Chromatography, Micellar Electrokinetic Capillary (MEKC) is a type of analytical technique used in the medical field to separate and analyze complex mixtures of molecules based on their charge, size, and hydrophobicity. It is a variant of capillary electrophoresis, which uses an electric field to drive charged molecules through a narrow capillary filled with a solution containing micelles, which are small spherical aggregates of surfactant molecules. In MEKC, the sample mixture is introduced into the capillary and an electric field is applied across the capillary. The charged molecules in the sample are attracted to the oppositely charged micelles and form complexes with them. The complexes then migrate through the capillary due to the electric field, with the migration rate depending on the charge, size, and hydrophobicity of the molecules. MEKC is particularly useful for the separation and analysis of small molecules, such as drugs, metabolites, and peptides, in biological samples. It has a high resolution and sensitivity, and can be used to determine the purity, identity, and concentration of these molecules. It is also a relatively fast and simple technique, making it a popular choice in the medical field for a wide range of applications, including drug discovery, quality control, and clinical diagnosis.
Chlorpheniramine is an antihistamine medication that is used to treat allergy symptoms such as runny nose, sneezing, itching, and watery eyes. It works by blocking the action of histamine, a chemical that is released by the body in response to an allergic reaction. Chlorpheniramine is available over-the-counter in various forms, including tablets, capsules, and liquids. It is also available by prescription in higher strengths or in combination with other medications. Chlorpheniramine may cause drowsiness, so it is generally not recommended for use by people who need to be alert, such as drivers or operators of heavy machinery.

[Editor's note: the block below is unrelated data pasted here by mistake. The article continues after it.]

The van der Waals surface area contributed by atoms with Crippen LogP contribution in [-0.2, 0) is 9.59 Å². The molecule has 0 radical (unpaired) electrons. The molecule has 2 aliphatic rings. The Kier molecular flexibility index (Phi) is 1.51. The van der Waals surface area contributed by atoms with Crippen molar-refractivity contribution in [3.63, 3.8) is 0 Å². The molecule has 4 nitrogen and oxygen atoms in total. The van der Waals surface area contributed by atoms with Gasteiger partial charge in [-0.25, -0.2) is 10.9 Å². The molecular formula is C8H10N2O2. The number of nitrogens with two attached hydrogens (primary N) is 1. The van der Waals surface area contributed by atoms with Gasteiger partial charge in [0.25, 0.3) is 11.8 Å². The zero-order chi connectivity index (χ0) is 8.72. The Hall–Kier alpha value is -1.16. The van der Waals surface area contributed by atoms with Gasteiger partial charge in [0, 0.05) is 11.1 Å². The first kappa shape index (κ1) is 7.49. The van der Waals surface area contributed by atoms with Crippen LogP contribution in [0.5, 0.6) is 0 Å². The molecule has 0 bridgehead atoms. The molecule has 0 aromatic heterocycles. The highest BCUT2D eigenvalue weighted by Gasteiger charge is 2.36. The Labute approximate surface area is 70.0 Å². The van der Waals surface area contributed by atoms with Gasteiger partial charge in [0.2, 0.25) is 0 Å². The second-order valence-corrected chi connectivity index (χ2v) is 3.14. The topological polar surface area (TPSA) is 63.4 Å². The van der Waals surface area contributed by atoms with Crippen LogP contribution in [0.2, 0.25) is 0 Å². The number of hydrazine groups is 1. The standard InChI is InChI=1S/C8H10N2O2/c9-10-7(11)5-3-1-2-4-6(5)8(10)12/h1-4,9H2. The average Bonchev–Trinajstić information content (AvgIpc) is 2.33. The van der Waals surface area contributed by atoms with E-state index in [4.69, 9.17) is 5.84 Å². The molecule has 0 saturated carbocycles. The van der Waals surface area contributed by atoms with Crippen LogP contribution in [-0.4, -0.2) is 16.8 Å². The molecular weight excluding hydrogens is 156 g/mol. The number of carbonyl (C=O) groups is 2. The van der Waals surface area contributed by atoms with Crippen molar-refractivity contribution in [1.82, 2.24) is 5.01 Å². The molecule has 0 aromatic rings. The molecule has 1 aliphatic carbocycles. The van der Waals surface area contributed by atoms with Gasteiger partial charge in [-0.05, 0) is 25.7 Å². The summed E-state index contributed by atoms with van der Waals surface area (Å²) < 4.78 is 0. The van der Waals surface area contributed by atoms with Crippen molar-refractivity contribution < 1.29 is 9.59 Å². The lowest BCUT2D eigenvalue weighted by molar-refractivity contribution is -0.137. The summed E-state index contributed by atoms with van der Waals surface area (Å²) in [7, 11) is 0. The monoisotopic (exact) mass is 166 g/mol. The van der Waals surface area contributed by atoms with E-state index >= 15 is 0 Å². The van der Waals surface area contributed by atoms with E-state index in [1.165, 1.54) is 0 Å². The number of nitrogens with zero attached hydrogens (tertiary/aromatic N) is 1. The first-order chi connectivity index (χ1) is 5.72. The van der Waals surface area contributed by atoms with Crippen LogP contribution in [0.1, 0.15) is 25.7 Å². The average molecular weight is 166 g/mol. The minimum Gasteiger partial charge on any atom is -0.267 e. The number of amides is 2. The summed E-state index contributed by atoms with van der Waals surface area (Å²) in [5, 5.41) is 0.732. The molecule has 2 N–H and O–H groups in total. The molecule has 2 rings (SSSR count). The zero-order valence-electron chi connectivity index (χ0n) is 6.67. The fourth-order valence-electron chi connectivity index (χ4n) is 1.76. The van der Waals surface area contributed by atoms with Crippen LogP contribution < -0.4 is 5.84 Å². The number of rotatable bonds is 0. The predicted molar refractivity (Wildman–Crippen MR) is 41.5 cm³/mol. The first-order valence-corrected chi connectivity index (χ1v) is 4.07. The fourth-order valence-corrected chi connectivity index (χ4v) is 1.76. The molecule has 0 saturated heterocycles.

Hydroxyindoleacetic acid (HIAA) is a metabolite of the amino acid tryptophan. It is produced in the body by the enzyme indoleamine 2,3-dioxygenase (IDO), which is primarily found in immune cells and the liver. HIAA is excreted in the urine and can be measured in laboratory tests. In the medical field, HIAA is often used as a diagnostic marker for pheochromocytoma, a rare tumor of the adrenal gland that produces excess catecholamines (such as adrenaline and noradrenaline). Pheochromocytoma can cause symptoms such as high blood pressure, rapid heartbeat, and sweating, and can be difficult to diagnose. Measuring HIAA levels in the urine can help confirm the diagnosis of pheochromocytoma, especially when other diagnostic tests are inconclusive. HIAA is also sometimes used as a biomarker for other conditions, such as depression and certain types of cancer. However, more research is needed to fully understand the role of HIAA in these conditions.
Norepinephrine, also known as noradrenaline, is a neurotransmitter and hormone that plays a crucial role in the body's "fight or flight" response. It is produced by the adrenal glands and is also found in certain neurons in the brain and spinal cord. In the medical field, norepinephrine is often used as a medication to treat low blood pressure, shock, and heart failure. It works by constricting blood vessels and increasing heart rate, which helps to raise blood pressure and improve blood flow to vital organs. Norepinephrine is also used to treat certain types of depression, as it can help to increase feelings of alertness and energy. However, it is important to note that norepinephrine can have side effects, including rapid heartbeat, high blood pressure, and anxiety, and should only be used under the supervision of a healthcare professional.